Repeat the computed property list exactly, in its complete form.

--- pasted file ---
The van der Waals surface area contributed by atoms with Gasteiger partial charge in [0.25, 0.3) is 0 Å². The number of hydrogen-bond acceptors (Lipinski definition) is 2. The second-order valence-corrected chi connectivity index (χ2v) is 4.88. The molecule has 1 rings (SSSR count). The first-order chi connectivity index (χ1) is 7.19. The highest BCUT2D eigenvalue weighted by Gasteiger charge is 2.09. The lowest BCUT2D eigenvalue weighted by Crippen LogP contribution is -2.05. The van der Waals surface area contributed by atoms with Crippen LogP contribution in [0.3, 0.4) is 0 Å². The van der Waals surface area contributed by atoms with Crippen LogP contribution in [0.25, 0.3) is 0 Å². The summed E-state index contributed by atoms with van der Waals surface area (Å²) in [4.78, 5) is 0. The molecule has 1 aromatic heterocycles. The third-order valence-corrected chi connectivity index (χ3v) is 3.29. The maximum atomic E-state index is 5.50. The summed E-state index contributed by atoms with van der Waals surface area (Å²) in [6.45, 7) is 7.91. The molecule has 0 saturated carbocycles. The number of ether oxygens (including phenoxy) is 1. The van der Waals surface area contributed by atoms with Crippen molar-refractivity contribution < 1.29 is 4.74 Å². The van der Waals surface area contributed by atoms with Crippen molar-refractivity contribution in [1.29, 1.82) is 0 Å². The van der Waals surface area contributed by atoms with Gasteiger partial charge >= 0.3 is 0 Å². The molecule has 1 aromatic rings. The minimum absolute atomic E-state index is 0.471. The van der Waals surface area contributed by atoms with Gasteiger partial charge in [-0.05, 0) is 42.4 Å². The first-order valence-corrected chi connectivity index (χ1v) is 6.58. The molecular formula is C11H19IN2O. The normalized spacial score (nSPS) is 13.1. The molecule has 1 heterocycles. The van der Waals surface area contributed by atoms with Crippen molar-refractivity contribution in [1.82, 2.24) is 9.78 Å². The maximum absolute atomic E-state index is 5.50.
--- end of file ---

The van der Waals surface area contributed by atoms with Gasteiger partial charge in [0.25, 0.3) is 0 Å². The number of hydrogen-bond acceptors (Lipinski definition) is 2. The second-order valence-corrected chi connectivity index (χ2v) is 4.88. The molecule has 1 rings (SSSR count). The first-order chi connectivity index (χ1) is 7.19. The highest BCUT2D eigenvalue weighted by Gasteiger charge is 2.09. The lowest BCUT2D eigenvalue weighted by Crippen LogP contribution is -2.05. The van der Waals surface area contributed by atoms with Crippen LogP contribution in [0.3, 0.4) is 0 Å². The van der Waals surface area contributed by atoms with Crippen LogP contribution in [0.25, 0.3) is 0 Å². The summed E-state index contributed by atoms with van der Waals surface area (Å²) in [4.78, 5) is 0. The molecule has 1 aromatic heterocycles. The third-order valence-corrected chi connectivity index (χ3v) is 3.29. The maximum atomic E-state index is 5.50. The summed E-state index contributed by atoms with van der Waals surface area (Å²) in [6.45, 7) is 7.91. The molecule has 0 saturated carbocycles. The number of ether oxygens (including phenoxy) is 1. The van der Waals surface area contributed by atoms with Crippen molar-refractivity contribution < 1.29 is 4.74 Å². The van der Waals surface area contributed by atoms with Crippen molar-refractivity contribution in [1.29, 1.82) is 0 Å². The van der Waals surface area contributed by atoms with Gasteiger partial charge >= 0.3 is 0 Å². The molecule has 1 aromatic rings. The minimum absolute atomic E-state index is 0.471. The van der Waals surface area contributed by atoms with Gasteiger partial charge in [-0.05, 0) is 42.4 Å². The first-order valence-corrected chi connectivity index (χ1v) is 6.58. The molecular formula is C11H19IN2O. The normalized spacial score (nSPS) is 13.1. The molecule has 1 heterocycles. The van der Waals surface area contributed by atoms with Crippen molar-refractivity contribution in [1.82, 2.24) is 9.78 Å². The maximum absolute atomic E-state index is 5.50.